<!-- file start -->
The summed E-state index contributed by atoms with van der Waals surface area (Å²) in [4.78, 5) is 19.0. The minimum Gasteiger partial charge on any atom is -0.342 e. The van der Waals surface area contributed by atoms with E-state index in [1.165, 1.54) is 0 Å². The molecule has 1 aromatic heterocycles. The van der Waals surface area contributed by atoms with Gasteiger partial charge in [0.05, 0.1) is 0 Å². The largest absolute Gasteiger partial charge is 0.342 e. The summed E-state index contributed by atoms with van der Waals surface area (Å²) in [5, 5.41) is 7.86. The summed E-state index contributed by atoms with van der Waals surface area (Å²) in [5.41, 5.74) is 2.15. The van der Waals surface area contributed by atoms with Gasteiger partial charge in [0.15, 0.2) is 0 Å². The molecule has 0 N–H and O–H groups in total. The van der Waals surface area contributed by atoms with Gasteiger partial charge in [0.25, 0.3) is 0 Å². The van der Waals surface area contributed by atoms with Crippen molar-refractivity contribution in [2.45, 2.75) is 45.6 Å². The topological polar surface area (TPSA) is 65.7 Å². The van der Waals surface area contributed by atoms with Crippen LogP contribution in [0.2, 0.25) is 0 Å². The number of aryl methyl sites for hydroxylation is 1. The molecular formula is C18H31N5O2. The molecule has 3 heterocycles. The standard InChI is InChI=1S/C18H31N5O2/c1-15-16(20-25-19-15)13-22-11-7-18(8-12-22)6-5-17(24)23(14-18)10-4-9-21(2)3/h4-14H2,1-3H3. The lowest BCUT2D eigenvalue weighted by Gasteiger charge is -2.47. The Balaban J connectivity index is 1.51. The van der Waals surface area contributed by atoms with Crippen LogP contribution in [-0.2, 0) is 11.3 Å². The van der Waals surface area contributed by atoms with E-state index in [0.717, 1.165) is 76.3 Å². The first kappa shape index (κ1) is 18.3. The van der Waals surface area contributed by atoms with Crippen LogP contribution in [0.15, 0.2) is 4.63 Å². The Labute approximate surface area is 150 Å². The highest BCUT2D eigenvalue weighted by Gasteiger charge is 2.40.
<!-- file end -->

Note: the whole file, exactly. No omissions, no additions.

The summed E-state index contributed by atoms with van der Waals surface area (Å²) in [4.78, 5) is 19.0. The minimum Gasteiger partial charge on any atom is -0.342 e. The van der Waals surface area contributed by atoms with E-state index in [1.165, 1.54) is 0 Å². The molecule has 1 aromatic heterocycles. The van der Waals surface area contributed by atoms with Gasteiger partial charge in [0.05, 0.1) is 0 Å². The largest absolute Gasteiger partial charge is 0.342 e. The summed E-state index contributed by atoms with van der Waals surface area (Å²) in [5, 5.41) is 7.86. The summed E-state index contributed by atoms with van der Waals surface area (Å²) in [5.41, 5.74) is 2.15. The van der Waals surface area contributed by atoms with Gasteiger partial charge in [0.15, 0.2) is 0 Å². The molecule has 0 N–H and O–H groups in total. The van der Waals surface area contributed by atoms with Gasteiger partial charge in [0.25, 0.3) is 0 Å². The van der Waals surface area contributed by atoms with Crippen molar-refractivity contribution in [2.45, 2.75) is 45.6 Å². The topological polar surface area (TPSA) is 65.7 Å². The van der Waals surface area contributed by atoms with Crippen LogP contribution in [0.2, 0.25) is 0 Å². The number of aryl methyl sites for hydroxylation is 1. The molecular formula is C18H31N5O2. The molecule has 3 heterocycles. The standard InChI is InChI=1S/C18H31N5O2/c1-15-16(20-25-19-15)13-22-11-7-18(8-12-22)6-5-17(24)23(14-18)10-4-9-21(2)3/h4-14H2,1-3H3. The lowest BCUT2D eigenvalue weighted by Gasteiger charge is -2.47. The Balaban J connectivity index is 1.51. The van der Waals surface area contributed by atoms with Crippen LogP contribution in [-0.2, 0) is 11.3 Å². The van der Waals surface area contributed by atoms with E-state index in [0.717, 1.165) is 76.3 Å². The first kappa shape index (κ1) is 18.3. The van der Waals surface area contributed by atoms with Crippen LogP contribution in [0.15, 0.2) is 4.63 Å². The Labute approximate surface area is 150 Å². The highest BCUT2D eigenvalue weighted by Gasteiger charge is 2.40.